Ever since the Middle Ages to the period just after the Second World War, fishing and hunting were labour intensive sectors characterized by hard work, low income and high risk. The sea, coast and fjords were an inexhaustible source. In 1946 there were 120,000 fishermen in Norway and they hauled in more than one billion kilograms of fish, giving an average of just under 10,000 kg per person. The boats were numerous, open, and with little or no engine power. Fishing was a gruelling toil that gave relatively little in return for the efforts.
In the period between the First and Second World Wars, the fishermen organized themselves into several local associations and one central fisheries association and several sales organizations. The Fishermen's Association fought for rights and benefits for fishermen, while the sales organizations eventually gained control of the first sale of fish from fisherman to buyer. As the technological revolution in the fisheries sector arrived after the Second World War, fishermen were well organized and had acquired a monopoly on first sale of fish from the boats to processing facilities.
In the 1950s and 60s, something happened. In just a few years, the labour-intensive and old-fashioned fishing industry was modernized into efficient harvesting mechanism that was capable of emptying the ocean of live resources. In addition, government efforts in terms of subsidies and reconstruction plans after the war ensured that modern fish processing facilities, filleting factories and freezing plants all along the coast from Fredrikstad in the south-east to Vardø in the north-east, could receive and process ever-larger quantities of fish from the country's modernized fishing fleet.
In quick succession the stern trawler and purse seine with power block and sonar arrived. From 1962 to 1966 catch numbers increased from more than one million tonnes to nearly 3.2 million tonnes per year. The major fish stocks such as cod, haddock, saithe, herring and mackerel were taxed so hard over the 1960s and 70s that some were in danger of disappearing from the world's most productive marine ecosystem. When it became clear to those responsible that the great herring stocks collapsed around 1970, participatory regulations and quotas were introduced in Norway. It took nearly 15 years to restore the herring stock to a level that could once more be fished. After the collapse of cod in the late 80s, vessel quotas and scrapping schemes were introduced. In addition, government subsidies were phased out and discontinued in the early 1990s.
The eternal industry
Today the large, important stocks are at almost record sizes, and along with a strong aquaculture industry they provide substantial income for the country's seafood industry. Seafood accounts for barely six percent of the country's export earnings, but as the oil and gas reserves decline, the seafood industry and other marine industries will become more important for Norway in the future. Large amounts are being invested in research and innovation to extract even greater value from the seafood sector. Here biotechnology and new and more efficient ways of operating aquaculture will play crucial roles in the near future.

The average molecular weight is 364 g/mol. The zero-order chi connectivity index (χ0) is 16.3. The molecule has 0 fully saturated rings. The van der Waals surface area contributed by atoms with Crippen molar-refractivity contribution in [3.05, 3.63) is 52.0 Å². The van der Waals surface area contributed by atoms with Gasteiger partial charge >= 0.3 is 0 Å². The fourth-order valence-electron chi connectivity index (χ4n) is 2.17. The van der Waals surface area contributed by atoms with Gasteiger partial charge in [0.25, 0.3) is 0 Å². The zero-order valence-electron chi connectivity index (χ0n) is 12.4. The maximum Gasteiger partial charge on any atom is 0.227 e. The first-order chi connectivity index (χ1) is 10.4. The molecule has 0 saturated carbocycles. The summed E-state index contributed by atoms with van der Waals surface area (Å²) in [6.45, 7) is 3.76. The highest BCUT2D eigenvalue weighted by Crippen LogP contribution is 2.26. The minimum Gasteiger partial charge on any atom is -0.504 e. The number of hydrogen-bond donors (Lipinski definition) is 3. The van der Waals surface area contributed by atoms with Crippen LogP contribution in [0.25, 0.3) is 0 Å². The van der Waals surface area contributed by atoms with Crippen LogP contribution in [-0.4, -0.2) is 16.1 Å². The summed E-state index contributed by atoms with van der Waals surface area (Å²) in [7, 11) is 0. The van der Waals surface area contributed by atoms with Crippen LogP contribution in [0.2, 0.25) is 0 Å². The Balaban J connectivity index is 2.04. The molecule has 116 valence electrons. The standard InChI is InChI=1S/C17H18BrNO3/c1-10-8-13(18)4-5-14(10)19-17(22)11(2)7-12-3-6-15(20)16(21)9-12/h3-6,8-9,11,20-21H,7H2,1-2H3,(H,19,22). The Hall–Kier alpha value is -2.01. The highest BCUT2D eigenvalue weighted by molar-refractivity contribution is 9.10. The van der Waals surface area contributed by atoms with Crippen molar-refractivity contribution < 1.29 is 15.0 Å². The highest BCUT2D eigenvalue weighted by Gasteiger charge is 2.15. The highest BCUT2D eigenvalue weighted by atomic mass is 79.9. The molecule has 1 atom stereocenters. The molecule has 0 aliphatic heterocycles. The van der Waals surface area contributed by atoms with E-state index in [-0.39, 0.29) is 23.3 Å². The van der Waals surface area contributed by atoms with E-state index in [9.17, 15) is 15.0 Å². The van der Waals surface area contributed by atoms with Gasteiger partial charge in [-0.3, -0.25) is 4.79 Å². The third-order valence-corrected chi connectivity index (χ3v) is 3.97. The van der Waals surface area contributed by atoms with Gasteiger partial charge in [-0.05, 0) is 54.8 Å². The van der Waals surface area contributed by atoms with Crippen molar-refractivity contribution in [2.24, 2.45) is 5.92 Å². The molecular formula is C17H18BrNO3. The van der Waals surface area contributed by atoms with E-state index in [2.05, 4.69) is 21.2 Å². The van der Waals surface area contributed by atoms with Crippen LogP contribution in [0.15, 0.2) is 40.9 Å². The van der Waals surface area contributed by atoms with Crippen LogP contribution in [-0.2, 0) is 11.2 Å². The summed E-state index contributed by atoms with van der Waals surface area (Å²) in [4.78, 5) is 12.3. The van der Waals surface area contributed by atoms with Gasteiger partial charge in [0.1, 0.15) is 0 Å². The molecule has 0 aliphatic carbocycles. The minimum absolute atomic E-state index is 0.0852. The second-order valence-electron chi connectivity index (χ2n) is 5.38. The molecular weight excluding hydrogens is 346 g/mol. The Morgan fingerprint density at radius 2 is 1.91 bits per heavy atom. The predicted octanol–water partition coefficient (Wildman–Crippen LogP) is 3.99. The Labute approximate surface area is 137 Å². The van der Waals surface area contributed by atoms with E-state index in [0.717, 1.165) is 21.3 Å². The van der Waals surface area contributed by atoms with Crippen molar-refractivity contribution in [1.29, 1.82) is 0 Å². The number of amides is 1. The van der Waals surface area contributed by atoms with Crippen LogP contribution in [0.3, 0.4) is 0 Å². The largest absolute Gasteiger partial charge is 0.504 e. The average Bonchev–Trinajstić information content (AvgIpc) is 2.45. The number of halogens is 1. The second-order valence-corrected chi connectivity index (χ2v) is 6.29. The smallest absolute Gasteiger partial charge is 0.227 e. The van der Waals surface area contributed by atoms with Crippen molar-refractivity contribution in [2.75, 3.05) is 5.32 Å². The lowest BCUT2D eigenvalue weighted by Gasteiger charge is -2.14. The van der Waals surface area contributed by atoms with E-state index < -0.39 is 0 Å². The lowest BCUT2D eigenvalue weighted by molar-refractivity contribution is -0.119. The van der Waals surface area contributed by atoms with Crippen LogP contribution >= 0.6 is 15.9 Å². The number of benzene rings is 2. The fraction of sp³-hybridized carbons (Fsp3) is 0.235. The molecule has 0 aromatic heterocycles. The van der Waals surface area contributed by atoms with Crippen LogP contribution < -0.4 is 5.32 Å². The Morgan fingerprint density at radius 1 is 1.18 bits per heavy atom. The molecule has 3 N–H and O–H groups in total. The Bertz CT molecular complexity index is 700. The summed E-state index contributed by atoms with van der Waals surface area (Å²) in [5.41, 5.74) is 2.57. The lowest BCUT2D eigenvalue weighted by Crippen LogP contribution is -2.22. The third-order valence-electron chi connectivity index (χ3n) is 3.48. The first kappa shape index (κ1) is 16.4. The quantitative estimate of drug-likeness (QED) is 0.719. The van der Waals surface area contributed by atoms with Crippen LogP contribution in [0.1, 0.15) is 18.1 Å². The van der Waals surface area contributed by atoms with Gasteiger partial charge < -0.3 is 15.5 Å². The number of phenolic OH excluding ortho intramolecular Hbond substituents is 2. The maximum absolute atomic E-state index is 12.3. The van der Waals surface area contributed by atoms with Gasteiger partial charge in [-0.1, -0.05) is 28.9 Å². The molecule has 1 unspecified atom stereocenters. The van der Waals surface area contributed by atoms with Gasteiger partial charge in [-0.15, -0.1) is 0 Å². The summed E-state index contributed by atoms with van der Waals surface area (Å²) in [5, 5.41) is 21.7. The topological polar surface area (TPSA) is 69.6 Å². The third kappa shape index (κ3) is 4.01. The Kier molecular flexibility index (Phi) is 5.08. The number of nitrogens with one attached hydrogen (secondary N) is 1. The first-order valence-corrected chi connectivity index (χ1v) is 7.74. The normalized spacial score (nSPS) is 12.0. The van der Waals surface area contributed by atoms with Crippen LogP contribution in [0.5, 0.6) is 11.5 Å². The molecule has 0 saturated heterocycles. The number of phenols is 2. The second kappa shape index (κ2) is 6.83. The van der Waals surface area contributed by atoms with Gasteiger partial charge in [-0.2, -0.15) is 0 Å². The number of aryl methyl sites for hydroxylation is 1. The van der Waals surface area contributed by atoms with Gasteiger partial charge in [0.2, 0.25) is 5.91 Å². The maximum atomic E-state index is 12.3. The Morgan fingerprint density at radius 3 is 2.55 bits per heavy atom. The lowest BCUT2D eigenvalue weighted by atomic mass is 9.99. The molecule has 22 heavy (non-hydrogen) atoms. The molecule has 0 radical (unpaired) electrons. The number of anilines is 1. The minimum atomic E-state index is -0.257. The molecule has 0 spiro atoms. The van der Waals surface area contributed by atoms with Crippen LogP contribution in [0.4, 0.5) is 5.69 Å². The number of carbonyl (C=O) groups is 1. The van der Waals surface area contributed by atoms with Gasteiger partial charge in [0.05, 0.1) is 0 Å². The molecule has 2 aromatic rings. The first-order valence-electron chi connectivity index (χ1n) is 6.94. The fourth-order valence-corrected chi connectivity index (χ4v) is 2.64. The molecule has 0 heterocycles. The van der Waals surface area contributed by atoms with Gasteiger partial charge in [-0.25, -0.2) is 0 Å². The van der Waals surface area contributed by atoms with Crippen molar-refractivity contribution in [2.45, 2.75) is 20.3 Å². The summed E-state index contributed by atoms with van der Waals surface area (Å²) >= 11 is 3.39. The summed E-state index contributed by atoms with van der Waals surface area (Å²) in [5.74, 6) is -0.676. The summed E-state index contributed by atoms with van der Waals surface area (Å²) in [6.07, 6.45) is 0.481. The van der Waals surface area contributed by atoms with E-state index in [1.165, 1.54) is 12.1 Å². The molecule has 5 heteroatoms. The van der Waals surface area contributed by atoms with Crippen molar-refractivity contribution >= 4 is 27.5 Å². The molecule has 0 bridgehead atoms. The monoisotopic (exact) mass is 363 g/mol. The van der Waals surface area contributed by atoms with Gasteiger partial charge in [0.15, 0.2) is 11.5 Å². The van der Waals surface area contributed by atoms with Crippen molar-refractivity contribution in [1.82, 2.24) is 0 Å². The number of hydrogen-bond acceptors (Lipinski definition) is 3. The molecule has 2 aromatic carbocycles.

Norway has established good management of marine resources, and if nature continues cooperate, this will form the basis for a viable and progressive seafood sector. Norway controls and regulates waters in the Norwegian economic zone, the fishery protection zone around Svalbard and the fisheries zone around Jan Mayen. This amounts to 2.1 million square kilometres of ocean to manage and control. In addition, there are many areas without national jurisdictions that are currently regulated under international agreements. This makes the prospects of protecting the living marine resources good compared to the time before the 200 mile zones were introduced, the fishing equipment and participation regulations were implemented and binding international agreements concluded.
Today's seafood industry is characterized by a modern fishing fleet that carries out targeted fishing according to assigned resources, and which is better adapted to the resource base than was the case 20 years ago when state subsidies were discontinued and the government shifted its focus from regional development to sustainability and economic benefit. All commercial fishing is regulated, and the industry has undergone much restructuring to become as efficient and profitable as possible.
Read more about Norwegian fisheries management at www.fiskeridir.no (in Norwegian).